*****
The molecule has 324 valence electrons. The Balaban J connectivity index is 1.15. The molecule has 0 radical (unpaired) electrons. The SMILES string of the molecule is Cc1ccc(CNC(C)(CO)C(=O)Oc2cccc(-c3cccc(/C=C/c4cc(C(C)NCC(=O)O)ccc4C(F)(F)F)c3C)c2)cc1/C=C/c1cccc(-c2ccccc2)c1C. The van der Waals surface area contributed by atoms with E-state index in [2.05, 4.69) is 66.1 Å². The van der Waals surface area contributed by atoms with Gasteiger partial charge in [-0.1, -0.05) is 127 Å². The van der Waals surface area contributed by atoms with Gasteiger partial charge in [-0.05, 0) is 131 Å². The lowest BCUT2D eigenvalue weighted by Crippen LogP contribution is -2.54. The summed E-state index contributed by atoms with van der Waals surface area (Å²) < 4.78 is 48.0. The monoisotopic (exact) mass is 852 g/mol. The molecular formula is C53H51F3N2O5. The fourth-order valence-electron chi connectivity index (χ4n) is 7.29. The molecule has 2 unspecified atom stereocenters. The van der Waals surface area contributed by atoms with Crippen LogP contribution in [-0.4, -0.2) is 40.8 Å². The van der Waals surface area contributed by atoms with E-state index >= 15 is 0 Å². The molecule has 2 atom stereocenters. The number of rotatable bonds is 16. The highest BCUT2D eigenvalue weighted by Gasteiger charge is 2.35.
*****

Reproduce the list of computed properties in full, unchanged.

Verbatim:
The molecule has 324 valence electrons. The Balaban J connectivity index is 1.15. The molecule has 0 radical (unpaired) electrons. The SMILES string of the molecule is Cc1ccc(CNC(C)(CO)C(=O)Oc2cccc(-c3cccc(/C=C/c4cc(C(C)NCC(=O)O)ccc4C(F)(F)F)c3C)c2)cc1/C=C/c1cccc(-c2ccccc2)c1C. The van der Waals surface area contributed by atoms with E-state index in [2.05, 4.69) is 66.1 Å². The van der Waals surface area contributed by atoms with Gasteiger partial charge in [-0.1, -0.05) is 127 Å². The van der Waals surface area contributed by atoms with Gasteiger partial charge in [-0.05, 0) is 131 Å². The lowest BCUT2D eigenvalue weighted by Crippen LogP contribution is -2.54. The summed E-state index contributed by atoms with van der Waals surface area (Å²) < 4.78 is 48.0. The monoisotopic (exact) mass is 852 g/mol. The molecular formula is C53H51F3N2O5. The fourth-order valence-electron chi connectivity index (χ4n) is 7.29. The molecule has 2 unspecified atom stereocenters. The van der Waals surface area contributed by atoms with Crippen LogP contribution in [-0.4, -0.2) is 40.8 Å². The van der Waals surface area contributed by atoms with E-state index >= 15 is 0 Å². The molecule has 2 atom stereocenters. The number of rotatable bonds is 16. The highest BCUT2D eigenvalue weighted by Gasteiger charge is 2.35.